Defining disability

This section explains the legal definition of disability.

This content applies to Scotland

Definition of disability

The Equality Act 2010 ('the 2010 Act') defines disability as a physical or mental impairment which has a substantial and long-term adverse effect on an individual's ability to carry out normal day-to-day activities. [1] Under the 2010 Act an individual is no longer required to include an activity from a specified list, as was the case under the Disability Discrimination Act 1995 ('the 1995 Act'), thus making it easier for some individuals to prove that they are disabled. Schedule 1 and the Explanatory Notes to the 2010 Act provide further guidance on what constitutes a 'normal day-to-day activity'. [2] The Government's Equalities Office has also produced guidance on Disability Discrimination which is a useful aid in determining whether a person fits the definition of disabled under the 2010 Act.

Categories of persons defined as disabled

The 2010 Act also defines people with cancer, HIV infection and multiple sclerosis as having a disability. [3] This means that people who fall into each of these categories do not have to prove that their condition has a substantial and long-term adverse effect on their ability to carry out normal day-to-day activities. This protection was introduced by the Disability Discrimination Act 2005 which extended the definition of a disability contained in the 1995 Act. In addition, the 2005 Act removed the requirement for a mental illness to be 'clinically well-recognised' before a person is recognised as disabled, which has been carried into the 2010 Act. [4] New regulations also define people who are 'certified blind, severely sight impaired, sight impaired or partially sighted' as disabled. [5]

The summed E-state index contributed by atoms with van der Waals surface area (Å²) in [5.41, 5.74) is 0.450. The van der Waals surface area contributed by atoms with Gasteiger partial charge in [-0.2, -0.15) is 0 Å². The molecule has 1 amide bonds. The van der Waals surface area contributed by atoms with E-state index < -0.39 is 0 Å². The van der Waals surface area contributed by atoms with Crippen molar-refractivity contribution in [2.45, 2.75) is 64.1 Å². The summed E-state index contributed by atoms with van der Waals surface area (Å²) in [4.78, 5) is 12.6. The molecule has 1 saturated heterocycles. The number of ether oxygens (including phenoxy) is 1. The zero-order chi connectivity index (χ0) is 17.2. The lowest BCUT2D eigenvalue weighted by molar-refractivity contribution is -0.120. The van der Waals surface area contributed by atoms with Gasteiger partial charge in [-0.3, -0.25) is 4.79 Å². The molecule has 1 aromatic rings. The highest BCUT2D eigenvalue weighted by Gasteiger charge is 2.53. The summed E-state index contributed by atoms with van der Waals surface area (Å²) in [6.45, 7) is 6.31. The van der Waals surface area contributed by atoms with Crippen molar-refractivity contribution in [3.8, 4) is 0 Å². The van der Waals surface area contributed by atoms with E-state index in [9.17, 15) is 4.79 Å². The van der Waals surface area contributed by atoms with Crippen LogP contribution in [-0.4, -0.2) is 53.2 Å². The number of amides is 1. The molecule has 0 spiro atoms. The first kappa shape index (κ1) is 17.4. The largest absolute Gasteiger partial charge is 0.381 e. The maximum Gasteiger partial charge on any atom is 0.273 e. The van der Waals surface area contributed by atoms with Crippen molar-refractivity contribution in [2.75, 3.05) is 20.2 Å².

Categories of persons excluded from being defined as disabled

These regulations also exclude certain conditions from being defined as an impairment for the purposes of the 2010 Act. [6] These include; addictions, such as addiction to alcohol, nicotine or any other substance, excluding addictions resulting from medically prescribed drugs or treatments. Also included is; the tendancy to set fires, steal, physically or sexually abuse other people or a tendancy for exhibitionism. Furthermore, tattoos and piercings are not to be considered as severe disfigurements which have an adverse effect on the ability of a person to carry out normal day-to-day activities.

Last updated: 9 December 2019

Footnotes

  • [1]

    s.6(1)(a)-(b) Equality Act 2010

  • [2]

    sch.1 and paras. 40 and 682-3 Equality Act 2010

  • [3]

    sch.1 s.6(1)-(2) Equality Act 2010 

  • [4]

    sch.1 Disability Discrimination Act 1995 as amended by s.18 Disability Discrimination Act 2005 (both repealed by the Equality Act 2010)

  • [5]

    s.7 Equality Act 2010 (Disability) Regulations 2010

  • [6]

    ss. 3-5 Equality Act 2010 (Disability) Regulations 2010